“Although we get a lot of attention for the work we do for the British royals and military, our biggest business is actually international; we have contracts in 45 other countries, including Malta, Gibraltar, Abu Dhabi and nearly every other Middle Eastern country. We also have a good working relationship with Israel.

“The prince of Abu Dhabi asked my father if he has any sons in the company, and when my father told him about me, the prince asked him to bring me along. They flew us out on a luxury plane that had a lounge inside the plane—it was crazy. My father told me not to get used to it, because this is not the normal way of doing business. We had a contract with them for Kashket to do the uniforms and Firmin to do the metalwork accessories. It’s a perfect synergy when they combine like that. I got to meet our CEO and our sales manager, and I felt that I was truly part of the team.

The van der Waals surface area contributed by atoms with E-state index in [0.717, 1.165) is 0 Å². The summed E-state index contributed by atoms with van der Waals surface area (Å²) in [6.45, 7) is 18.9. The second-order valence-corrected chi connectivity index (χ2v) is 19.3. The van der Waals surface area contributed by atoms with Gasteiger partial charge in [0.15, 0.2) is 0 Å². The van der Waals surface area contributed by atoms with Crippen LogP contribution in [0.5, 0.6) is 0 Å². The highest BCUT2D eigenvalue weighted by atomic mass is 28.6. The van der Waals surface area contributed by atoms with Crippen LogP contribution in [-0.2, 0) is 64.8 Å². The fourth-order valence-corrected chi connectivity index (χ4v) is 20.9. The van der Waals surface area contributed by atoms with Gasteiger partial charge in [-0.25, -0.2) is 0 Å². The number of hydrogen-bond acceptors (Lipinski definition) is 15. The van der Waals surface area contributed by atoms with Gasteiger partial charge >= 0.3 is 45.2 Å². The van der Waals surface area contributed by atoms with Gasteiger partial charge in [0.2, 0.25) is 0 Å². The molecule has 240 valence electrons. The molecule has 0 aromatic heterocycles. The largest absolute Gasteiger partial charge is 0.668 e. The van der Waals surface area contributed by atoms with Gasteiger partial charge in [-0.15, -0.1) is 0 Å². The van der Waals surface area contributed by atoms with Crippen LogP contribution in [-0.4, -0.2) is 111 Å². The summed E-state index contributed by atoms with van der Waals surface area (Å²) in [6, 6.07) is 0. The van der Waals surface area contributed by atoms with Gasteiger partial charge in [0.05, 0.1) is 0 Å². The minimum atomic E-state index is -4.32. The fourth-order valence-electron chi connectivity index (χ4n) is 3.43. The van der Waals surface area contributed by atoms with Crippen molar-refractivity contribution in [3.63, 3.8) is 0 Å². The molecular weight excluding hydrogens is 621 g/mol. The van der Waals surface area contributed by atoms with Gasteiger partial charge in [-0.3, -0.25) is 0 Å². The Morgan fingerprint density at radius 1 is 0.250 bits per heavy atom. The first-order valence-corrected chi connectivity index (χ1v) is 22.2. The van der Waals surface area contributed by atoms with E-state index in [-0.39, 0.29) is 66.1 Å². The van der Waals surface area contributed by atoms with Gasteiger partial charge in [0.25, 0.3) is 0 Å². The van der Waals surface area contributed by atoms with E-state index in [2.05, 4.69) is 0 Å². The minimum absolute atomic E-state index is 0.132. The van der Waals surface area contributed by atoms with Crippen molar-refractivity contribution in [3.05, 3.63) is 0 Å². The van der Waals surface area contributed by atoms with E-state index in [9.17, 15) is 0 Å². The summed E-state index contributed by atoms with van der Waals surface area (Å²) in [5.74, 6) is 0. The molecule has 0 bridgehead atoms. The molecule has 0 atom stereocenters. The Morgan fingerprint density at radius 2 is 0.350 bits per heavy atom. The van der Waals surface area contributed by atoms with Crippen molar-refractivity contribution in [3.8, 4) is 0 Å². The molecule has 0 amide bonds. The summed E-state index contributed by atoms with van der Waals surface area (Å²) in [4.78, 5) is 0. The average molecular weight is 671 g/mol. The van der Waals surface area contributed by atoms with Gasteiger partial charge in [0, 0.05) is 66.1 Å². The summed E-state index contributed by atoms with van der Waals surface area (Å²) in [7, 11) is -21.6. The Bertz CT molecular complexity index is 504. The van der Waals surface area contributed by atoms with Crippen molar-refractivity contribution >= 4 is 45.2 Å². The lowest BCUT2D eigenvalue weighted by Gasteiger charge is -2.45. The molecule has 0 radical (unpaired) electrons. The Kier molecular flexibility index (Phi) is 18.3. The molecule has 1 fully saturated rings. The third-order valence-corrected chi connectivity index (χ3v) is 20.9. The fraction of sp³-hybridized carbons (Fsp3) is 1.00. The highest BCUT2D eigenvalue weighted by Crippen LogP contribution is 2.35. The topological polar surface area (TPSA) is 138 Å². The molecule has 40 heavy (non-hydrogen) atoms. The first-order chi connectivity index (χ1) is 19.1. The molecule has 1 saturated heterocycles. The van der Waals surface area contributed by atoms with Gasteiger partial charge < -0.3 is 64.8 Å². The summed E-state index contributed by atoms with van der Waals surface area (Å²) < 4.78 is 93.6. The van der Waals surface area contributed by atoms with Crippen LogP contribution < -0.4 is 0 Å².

“At the meeting, I watched the team lay out all the different swatches of materials and take into consideration the environment, the heat, the heritage of the country, what the president wants for his country today, and where they want it to be in 20 years. And I’m thinking to myself, ‘Wow, this is what my family does! A full design and development program for anyone—we can do everything.’

“I started to take a real interest in the scope of the business. When I came back home from Abu Dhabi, I went to observe the famous guards with the red scarlet tunics outside Buckingham Palace. I noticed how different guards’ uniforms have different numbers of buttons. People think it’s all the same red jacket that the entire army wears, but there are over 200 different types of red jackets. There are over 50 different ranks in the army, and we produce the uniforms for all of them.

“As I got older and saw how the company runs, I noticed that my father treats the other staff a little bit different. I realized that I have to make sure I’m on my ‘A’ game every time I’m with him.